Duffers' Diaries: Is anyone to blame for the weather-induced chaos?
I've seen quite a few messages on social media over the last week relating to the weather, football matches being cancelled, who is at fault for it and even questioning why more money isn't coming down from the higher echelons of the game to help deal with it.
It’s an argument that’s been more to the fore this year given the relatively late timing of the big freezes and then the rain that followed behind it meaning so many pitches were unplayable.
We’re all used to seeing the cold weather and rain call matches off in the winter months, but to see so many fall foul of the conditions as we move (apparently) into spring is quite rare.
That in turn has led to a few leagues extending their seasons by a week to spread out the backlogs of fixtures - the common sense option given some teams across the country were facing having to play two and even three games on consecutive days which would be an unreasonable expectation for the biggest teams in the world let alone those in the semi-pro and amateur games.
One tweet I saw showed a photo of a pitch almost entirely underwater and was critical of the FA for not doing enough to prevent it, blamed the ‘fatcats’ and those paid obscene amounts of money and claiming clubs would fold if more wasn’t done about it.
I was a bit perplexed by that because the author was essentially blaming the powers that be for the weather, which there is nothing anybody can do about apart from upping sticks and moving our domestic leagues to the Bahamas.
I think I got the essence of what the chap was on about though, namely that if more money was ploughed into grassroots then better infrastructure could be put in place to improve, for example, pitch drainage, and/or help fund 3G pitches - love them or hate them.
It’s a tricky subject really because the bottom line is that clubs have to look after themselves, whatever that might mean financially. Is your priority your pitch or your team? Your success or your sustainability? Not many clubs can concentrate equally on them all.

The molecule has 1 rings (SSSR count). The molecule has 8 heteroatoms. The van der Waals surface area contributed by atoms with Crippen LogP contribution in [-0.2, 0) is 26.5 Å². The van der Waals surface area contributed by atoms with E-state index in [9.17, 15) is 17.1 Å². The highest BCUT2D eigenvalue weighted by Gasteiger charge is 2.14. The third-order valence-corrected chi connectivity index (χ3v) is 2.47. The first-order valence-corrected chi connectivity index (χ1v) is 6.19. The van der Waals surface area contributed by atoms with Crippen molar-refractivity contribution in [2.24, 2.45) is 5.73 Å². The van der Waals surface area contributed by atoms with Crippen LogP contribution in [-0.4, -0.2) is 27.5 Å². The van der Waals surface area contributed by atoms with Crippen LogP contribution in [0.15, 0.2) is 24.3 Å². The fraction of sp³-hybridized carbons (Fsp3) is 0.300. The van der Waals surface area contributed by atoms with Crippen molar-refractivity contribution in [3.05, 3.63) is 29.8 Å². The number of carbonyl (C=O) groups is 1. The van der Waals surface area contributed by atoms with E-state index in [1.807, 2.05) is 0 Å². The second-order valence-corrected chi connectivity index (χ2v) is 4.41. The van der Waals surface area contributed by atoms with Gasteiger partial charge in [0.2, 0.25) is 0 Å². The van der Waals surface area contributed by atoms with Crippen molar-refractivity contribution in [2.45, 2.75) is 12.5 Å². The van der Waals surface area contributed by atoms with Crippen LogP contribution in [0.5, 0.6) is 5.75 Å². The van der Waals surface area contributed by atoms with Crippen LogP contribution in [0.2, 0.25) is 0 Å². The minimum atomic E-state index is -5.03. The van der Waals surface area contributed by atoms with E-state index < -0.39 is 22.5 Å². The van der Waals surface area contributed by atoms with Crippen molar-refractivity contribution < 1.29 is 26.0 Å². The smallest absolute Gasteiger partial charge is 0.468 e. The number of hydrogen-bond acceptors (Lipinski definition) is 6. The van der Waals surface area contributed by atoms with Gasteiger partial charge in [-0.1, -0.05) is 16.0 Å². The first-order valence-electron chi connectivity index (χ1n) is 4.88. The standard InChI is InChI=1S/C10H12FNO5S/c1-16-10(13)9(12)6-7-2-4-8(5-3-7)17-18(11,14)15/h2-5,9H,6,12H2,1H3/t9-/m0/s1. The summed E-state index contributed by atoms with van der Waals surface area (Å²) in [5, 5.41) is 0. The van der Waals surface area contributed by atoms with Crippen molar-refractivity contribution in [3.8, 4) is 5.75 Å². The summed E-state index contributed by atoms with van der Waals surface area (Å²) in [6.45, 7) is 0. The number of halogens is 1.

Just pumping money down to everyone from high up isn’t necessarily the answer in situations like this because there are just too many clubs and to split even a considerable pot between them (we’re talking about fairness here after all) would probably result in a relatively small amount of cash available.
There are over 1,600 clubs in the top seven steps of the non-league pyramid - it would take a donation of around £90 million to give each of them about £50k, although one could argue £90 million is still small change depending on where it’s coming from.
Grants are available from sources such as the Football Foundation to help with things such as 3G pitches, but that’s not a solution every club can, or would want to, explore.
I’ll be writing a feature piece over the next few weeks talking more generally about what those at the top of the game can do to help the grassroots game given the huge chasm when it comes to financial reward, but when it comes to answering the gripes about the weather and fixture congestion, some common sense, better scheduling of fixtures earlier in the campaign and probably a bit of luck too remain the two most important factors!